Month: March 2021
I’ve been enjoying the idea of “research products” as opposed to “research prototypes”. Prototypes are understood as a partially working thing as a step towards an answer to a design problem. Research products on the other hand are understood as they are, rather than what they might become. Here’s how Odom et al describe it in their 2016 CHI paper “From Research Prototype to Research Product”. Unfortunately this is a closed access ACM paper, but you can find a pdf online, for now at least. Here’s the four features of research products that they highlight:
- Inquiry driven: a research product aims to drive a research inquiry through the making and experience of a design artifact. Research products are designed to ask particular research questions about potential alternative futures. In this way, they embody theoretical stances on a design issue or set of issues.
- Finish: a research product is designed such that the nature of the engagement that people have with it is predicated on what it is as opposed to what it might become. It emphasizes the actuality of the design artifact. This quality of finish is bound to the artifact’s resolution and clarity in terms of its design and subsequent perception in use.
- Fit: the aim of a research product is to be lived-with and experienced in an everyday fashion over time. Under these conditions, the nuanced dimensions of human experience can emerge. In our cases, we leveraged fit to investigate research questions related to human-technology relations, everyday practices, and temporality. Fit requires the artifact to balance the delicate threshold between being neither too familiar nor too strange.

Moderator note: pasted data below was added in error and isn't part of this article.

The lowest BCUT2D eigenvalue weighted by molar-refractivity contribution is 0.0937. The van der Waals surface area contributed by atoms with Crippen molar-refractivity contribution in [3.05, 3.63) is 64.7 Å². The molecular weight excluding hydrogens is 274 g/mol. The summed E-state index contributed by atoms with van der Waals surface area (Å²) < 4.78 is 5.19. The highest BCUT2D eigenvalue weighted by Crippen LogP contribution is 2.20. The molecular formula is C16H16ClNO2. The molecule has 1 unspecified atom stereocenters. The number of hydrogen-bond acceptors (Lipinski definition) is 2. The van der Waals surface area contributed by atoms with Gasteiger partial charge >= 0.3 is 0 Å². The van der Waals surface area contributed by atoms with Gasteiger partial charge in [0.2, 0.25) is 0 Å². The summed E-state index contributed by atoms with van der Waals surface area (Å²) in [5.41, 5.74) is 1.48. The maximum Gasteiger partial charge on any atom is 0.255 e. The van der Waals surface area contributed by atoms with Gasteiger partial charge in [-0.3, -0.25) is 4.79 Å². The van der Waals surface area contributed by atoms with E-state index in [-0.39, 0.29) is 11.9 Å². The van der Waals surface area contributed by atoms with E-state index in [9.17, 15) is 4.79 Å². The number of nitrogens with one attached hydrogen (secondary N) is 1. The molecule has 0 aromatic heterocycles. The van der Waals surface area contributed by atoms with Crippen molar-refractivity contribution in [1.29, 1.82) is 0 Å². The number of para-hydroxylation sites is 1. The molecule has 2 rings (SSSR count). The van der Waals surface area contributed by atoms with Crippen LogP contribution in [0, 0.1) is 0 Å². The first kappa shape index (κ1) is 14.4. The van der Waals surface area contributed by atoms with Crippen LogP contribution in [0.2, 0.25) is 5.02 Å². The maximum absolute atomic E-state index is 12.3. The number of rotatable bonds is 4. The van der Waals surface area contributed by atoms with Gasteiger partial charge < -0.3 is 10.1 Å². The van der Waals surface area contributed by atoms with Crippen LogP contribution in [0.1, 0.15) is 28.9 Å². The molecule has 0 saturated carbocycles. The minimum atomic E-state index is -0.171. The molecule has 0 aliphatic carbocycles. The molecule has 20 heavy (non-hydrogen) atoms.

- Independent: a research product operates effectively when it is freely deployable in the field for an extended duration. This means that from technical, material, and design perspectives an artifact can be lived with for a long duration in everyday conditions without the intervention of a researcher.
I’m finding this helpful thinking about my live loom. It’s not intended as a commercially viable product, but it’s also not intended as a step towards one. It’s intended to be a device for exploring computation, without automation and all its forced simplicity. It works very well, every time I use it I’m blown away by the generative complexities of handweaving, and it helps me see computer programming language design afresh, with a beginner’s mind. So it’s inquiry driven, and finished in that it’s ready to embody an area of inquiry and host exploration of that. In terms of fit – well its lasercut body and trailing arduino aligns it with 21st century maker culture, and solenoids align it with 20th century electromechanics, but its fundamental design is that of an ancient warp weighted loom, so it has some fit there although it has a lot to learn from the past in terms of ergonomics.
In terms of ‘independence’ it’s not quite there yet, but is designed with open hardware principles, using easy to source parts and permissive CC licensed designs. The next step is supporting others in replicating the hardware which will happen in the next few months. This is where it gets exciting for me – how will the live loom function as an ‘epistemic tool’ – will the research ideas carry with the loom, or will the replicators ‘misunderstand’ the loom and take it in a new direction? Of course the latter case would be failure in one respect, but I get the impression that designers see such failure as positive, where objects support divergent use..
In any case by thinking about the live loom as a research product, it helps me explain what it’s for. When I show it to people, they often treat it as a work-in-progress towards a fully automated loom, like one driven by the famous Jacquard mechanism. That’s the opposite of what I’m trying to do, as that mechanism is what separates humans from the mathematical basis of weaving as computational interference. As a research product, the live loom foregrounds computational augmentation rather than automation.
Research papers as research products